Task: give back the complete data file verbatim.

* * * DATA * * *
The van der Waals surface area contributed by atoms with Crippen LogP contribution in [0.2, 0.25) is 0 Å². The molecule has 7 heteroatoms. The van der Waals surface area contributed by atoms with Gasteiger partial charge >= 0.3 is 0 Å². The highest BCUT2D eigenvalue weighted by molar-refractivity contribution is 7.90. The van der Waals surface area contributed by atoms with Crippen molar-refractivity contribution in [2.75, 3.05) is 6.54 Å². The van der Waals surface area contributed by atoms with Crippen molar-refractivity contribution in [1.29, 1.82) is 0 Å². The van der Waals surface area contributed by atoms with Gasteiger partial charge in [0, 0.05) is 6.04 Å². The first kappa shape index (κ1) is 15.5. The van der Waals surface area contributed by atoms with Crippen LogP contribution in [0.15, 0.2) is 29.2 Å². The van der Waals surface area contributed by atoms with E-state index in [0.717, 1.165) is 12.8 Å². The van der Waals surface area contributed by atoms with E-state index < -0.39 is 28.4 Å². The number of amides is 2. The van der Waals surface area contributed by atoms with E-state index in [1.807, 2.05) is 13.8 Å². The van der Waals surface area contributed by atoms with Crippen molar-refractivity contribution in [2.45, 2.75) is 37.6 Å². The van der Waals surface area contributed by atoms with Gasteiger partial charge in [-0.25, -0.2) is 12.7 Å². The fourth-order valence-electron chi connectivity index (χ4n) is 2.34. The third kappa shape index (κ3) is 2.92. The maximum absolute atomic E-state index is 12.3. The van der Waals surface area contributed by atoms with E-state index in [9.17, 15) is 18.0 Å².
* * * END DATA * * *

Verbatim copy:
The van der Waals surface area contributed by atoms with Crippen LogP contribution in [0.2, 0.25) is 0 Å². The molecule has 7 heteroatoms. The van der Waals surface area contributed by atoms with Gasteiger partial charge >= 0.3 is 0 Å². The highest BCUT2D eigenvalue weighted by molar-refractivity contribution is 7.90. The van der Waals surface area contributed by atoms with Crippen molar-refractivity contribution in [2.75, 3.05) is 6.54 Å². The van der Waals surface area contributed by atoms with Crippen molar-refractivity contribution in [1.29, 1.82) is 0 Å². The van der Waals surface area contributed by atoms with Gasteiger partial charge in [0, 0.05) is 6.04 Å². The first kappa shape index (κ1) is 15.5. The van der Waals surface area contributed by atoms with Crippen LogP contribution in [0.15, 0.2) is 29.2 Å². The van der Waals surface area contributed by atoms with E-state index in [0.717, 1.165) is 12.8 Å². The van der Waals surface area contributed by atoms with E-state index < -0.39 is 28.4 Å². The number of amides is 2. The van der Waals surface area contributed by atoms with E-state index in [1.807, 2.05) is 13.8 Å². The van der Waals surface area contributed by atoms with Crippen molar-refractivity contribution in [2.45, 2.75) is 37.6 Å². The van der Waals surface area contributed by atoms with Gasteiger partial charge in [-0.25, -0.2) is 12.7 Å². The fourth-order valence-electron chi connectivity index (χ4n) is 2.34. The third kappa shape index (κ3) is 2.92. The maximum absolute atomic E-state index is 12.3. The van der Waals surface area contributed by atoms with E-state index in [9.17, 15) is 18.0 Å².